The video clip looked like it had been filmed in a Middle-Eastern war zone. A man is seen walking down a street, cellphone in one hand - and an AR-15 assault rifle slung over his left shoulder.
The local reporter then shocks viewers by revealing that "a while ago, Channel 3 TV spotted this man walking down St Clair Avenue with his rifle". The street is just blocks from Quicken Loans arena, or The Q for short, the site of the Republican National Convention (RNC) which gets underway here today.
When confronted by the TV crew, the man with dark rings under his eyes delivered a disturbing message: "Any attempt to confiscate the weapons of the American people will be met with violence."
The massacre of policemen in Dallas earlier this month, Thursday's truck attack in Nice, France, and sights such as that armed man have turned the mood in Cleveland from one of euphoria about hosting the event to one of nervous anticipation, if not anxiety.
Mr Carl Wendorff, a warehouse manager, summed up the feelings of many residents for the Washington Post in six words: "It's going to be a zoo." The other word residents use to describe the RNC is "circus". Both are apt given the party's traditional mascot - an elephant.
The mixed emotions were heightened last week as some main streets were turned into a fortress of sorts that the US Secret Service has dubbed the "Hard Zone", taking some of the glitter off rows of banners and animated neon signs put up earlier to welcome delegates and visitors.
The reason for the elation when the Republican Party chose Cleveland over Denver and Dallas two years ago to host the four-day convention is obvious. More than 50,000 visitors, including 4,500 delegates and 15,000 credentialled media, have already packed 5,000 hotel rooms in downtown Cleveland, 16,000 more hotel rooms as far as 50km from the city, as well as many a condo and home put up for rent.They are expected to spend some US$200 million (S$270 million), according to estimates by the Cleveland 2016 Host City.
Mr Mike Smith, chief operating officer of locally-owned Marigold Catering, predicted he will do "25 per cent of his annual business" during the four days leading up to the moment that Republicans crown their candidate for president on Thursday night.
And therein lies the rub. That candidate is expected to be the controversial billionaire Donald Trump.
Not surprisingly, the main security concerns thus far are demonstrations planned by as many as 60 groups with domestic agendas ranging from abortion and gay rights to gun control, and recent police killings of African-Americans.
One group that has applied for a rally permit is Bikers For Trump. Co-organiser Bill Daher told Politico website that if there was violence, he felt it would involve race.
Another group announced in an e-mail a novel plan to express its opposition to Mr Trump's plan to build a wall between the US and Mexico to stop illegal immigration.
Mijente, a social-networking site that targets the Hispanic community, noted that "Trump's wall is an emblem of his xenophobic drive to Make America Hate Again", so it is bringing in artists, parents, children, and veterans to build a protest wall that "will be a line of defence for the future of the country".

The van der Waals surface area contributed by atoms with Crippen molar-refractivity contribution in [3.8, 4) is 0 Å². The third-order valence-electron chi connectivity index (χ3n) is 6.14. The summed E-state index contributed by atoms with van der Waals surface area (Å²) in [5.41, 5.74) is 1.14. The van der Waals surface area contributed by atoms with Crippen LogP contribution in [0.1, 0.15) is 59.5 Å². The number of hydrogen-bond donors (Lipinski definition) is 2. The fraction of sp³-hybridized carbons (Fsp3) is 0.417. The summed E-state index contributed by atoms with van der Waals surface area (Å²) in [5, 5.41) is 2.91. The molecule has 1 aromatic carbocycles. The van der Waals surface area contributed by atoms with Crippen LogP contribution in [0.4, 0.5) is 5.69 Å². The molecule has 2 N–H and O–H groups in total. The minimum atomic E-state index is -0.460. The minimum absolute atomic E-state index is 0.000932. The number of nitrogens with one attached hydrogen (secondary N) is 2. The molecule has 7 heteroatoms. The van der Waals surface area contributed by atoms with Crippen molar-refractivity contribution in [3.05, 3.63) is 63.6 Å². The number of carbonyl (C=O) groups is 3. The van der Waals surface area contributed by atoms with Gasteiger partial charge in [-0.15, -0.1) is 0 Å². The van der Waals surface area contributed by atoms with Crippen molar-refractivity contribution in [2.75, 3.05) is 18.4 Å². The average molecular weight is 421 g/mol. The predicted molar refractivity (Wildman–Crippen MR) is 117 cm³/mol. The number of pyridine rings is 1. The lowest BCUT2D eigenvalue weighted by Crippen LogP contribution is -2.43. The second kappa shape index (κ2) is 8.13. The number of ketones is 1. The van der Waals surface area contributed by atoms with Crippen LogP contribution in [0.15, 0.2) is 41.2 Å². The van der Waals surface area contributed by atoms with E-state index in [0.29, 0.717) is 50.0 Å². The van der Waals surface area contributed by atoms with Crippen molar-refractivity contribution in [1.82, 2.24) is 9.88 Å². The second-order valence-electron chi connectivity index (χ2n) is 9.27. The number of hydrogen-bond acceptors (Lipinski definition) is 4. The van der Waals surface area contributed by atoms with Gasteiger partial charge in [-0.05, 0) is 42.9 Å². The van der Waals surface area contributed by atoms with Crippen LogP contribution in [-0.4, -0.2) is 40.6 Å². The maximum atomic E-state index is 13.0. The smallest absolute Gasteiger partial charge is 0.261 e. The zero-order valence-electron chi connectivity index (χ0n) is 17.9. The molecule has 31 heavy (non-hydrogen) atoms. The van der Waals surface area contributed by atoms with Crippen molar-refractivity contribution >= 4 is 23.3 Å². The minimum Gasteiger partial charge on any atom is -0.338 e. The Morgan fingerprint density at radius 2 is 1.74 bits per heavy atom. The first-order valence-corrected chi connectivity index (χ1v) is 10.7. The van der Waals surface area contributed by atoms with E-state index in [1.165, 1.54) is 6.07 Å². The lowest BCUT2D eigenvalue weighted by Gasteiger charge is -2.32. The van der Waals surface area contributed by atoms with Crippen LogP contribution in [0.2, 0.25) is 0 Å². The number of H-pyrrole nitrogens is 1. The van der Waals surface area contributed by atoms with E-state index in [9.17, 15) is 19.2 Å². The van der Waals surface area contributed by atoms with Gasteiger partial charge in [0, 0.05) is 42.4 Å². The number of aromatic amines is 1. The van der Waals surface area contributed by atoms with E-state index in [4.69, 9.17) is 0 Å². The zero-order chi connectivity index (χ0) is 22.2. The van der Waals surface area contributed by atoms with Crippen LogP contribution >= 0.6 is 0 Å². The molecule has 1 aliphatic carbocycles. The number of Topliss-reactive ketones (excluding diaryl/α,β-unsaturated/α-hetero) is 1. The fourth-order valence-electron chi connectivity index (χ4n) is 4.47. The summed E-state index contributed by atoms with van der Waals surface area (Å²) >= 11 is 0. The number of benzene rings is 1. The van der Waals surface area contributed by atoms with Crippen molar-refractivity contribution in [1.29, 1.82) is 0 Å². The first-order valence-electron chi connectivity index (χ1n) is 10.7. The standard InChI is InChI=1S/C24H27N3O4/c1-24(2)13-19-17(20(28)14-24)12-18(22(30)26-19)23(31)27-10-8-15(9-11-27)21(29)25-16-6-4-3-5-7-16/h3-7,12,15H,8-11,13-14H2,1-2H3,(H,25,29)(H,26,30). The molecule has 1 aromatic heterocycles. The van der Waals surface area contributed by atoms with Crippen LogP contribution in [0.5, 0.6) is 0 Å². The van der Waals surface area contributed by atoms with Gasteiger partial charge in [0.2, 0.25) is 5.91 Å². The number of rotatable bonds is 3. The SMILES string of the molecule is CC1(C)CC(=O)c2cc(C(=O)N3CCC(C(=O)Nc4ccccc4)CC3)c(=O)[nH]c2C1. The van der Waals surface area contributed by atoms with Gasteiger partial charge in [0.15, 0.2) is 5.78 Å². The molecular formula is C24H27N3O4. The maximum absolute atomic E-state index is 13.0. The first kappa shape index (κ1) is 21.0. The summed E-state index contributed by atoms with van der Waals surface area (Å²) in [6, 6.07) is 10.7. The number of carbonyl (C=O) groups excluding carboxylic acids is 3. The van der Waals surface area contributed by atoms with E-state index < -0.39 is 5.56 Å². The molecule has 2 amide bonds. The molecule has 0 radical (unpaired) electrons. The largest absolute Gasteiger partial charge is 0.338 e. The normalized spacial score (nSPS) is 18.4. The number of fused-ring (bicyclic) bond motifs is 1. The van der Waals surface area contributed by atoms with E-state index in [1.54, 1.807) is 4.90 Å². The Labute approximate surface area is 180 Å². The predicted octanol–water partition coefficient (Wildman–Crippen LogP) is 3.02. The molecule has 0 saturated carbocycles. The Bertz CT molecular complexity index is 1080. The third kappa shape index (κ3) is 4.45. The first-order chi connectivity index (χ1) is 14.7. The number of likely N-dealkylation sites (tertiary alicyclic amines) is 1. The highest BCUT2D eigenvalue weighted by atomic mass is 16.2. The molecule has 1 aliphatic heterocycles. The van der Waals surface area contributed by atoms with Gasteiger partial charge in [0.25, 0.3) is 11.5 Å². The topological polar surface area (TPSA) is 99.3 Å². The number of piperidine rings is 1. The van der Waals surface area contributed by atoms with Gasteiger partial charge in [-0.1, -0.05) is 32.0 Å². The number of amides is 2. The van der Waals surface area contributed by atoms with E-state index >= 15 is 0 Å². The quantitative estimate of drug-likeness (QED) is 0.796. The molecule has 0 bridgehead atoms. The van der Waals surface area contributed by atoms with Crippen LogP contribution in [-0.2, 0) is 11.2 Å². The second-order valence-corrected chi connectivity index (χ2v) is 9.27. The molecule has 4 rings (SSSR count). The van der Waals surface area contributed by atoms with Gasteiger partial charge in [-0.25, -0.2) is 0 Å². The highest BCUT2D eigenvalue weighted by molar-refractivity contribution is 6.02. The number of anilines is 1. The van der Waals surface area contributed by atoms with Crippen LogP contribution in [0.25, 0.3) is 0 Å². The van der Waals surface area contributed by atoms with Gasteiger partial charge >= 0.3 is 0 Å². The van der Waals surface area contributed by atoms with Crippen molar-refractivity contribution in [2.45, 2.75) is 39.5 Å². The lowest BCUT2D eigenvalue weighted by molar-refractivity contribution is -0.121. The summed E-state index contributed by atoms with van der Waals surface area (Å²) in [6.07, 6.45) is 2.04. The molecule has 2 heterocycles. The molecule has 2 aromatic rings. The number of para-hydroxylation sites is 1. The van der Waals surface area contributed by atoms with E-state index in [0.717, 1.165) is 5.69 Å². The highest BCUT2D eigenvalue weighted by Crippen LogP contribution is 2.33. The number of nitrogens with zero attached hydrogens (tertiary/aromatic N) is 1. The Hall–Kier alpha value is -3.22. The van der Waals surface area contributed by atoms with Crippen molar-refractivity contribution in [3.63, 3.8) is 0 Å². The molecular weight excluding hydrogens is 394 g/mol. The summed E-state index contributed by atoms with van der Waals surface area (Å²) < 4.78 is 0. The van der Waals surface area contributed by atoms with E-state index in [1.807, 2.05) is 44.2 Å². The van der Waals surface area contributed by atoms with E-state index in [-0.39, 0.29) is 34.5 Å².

Mr Trump's reputation has even prompted one of Cleveland's biggest names to ban the candidate from his nationally-famed Lola restaurant. Celebrity chef Michael Symon, who co-hosts the nationally-televised food show, The Chew, said last month: "There's not a chance I'd let him into one of my restaurants. I've been fortunate or unfortunate enough to meet him through the years. I'm not going to lie, he creeps me out a little bit."
Another magnet for visitors that will remain open is the Rock and Roll Hall of Fame, housed in an iconic I.M. Pei-designed building on the banks of Lake Erie.
Outside, there will be concerts, food stands and a marina for boaters who want to sail up to its doors. Inside, visitors will find a special exhibit: Louder Than Words: Rock, Power And Politics.
While Cleveland's primary concern is violence ignited by domestic groups, the attacks by radicalised Muslims in Orlando and San Bernadino - and now in Nice, France - have again heightened worries that such extremists might take aim at the RNC. After all, Mr Trump's most notorious campaign pledge was to ban Muslims from entering the US.
While Cleveland's police are not giving specific numbers, reports say some 3,000 officers have been recruited from departments around the US for the RNC.
Many will be in riot gear that includes handcuffs, night-vision devices, body armour, steel batons and tear gas, among other things. Doctors and nurses at at least one of the city's largest hospitals have been told to "sleep with their pagers" and be on call 24/7 all four days.
As of Wednesday, an intelligence assessment issued by the RNC 2016 reported "no known specific, credible threats", adding that the primary threat is "likely to be civil unrest, with tens of thousands of protesters expected... and those numbers rising daily".
But it raises alarms about a move pushed through the state's legislature by Republicans themselves.
"Ohio's open-carry laws, permitting individuals to bring guns into the event zone, will likely complicate the police response to any unexpected violent incident," the RNC assessment noted.
Indeed, umbrellas, pepper spray, swords, fake guns, even tennis balls are among the "dangerous" items barred inside the "Hard Zone". Yet guns and assault rifles, are allowed.
Ironically, Mr Trump and the Republicans who push for "open-carry laws" across the US are not taking any chances themselves: Guns will not be allowed in The Q.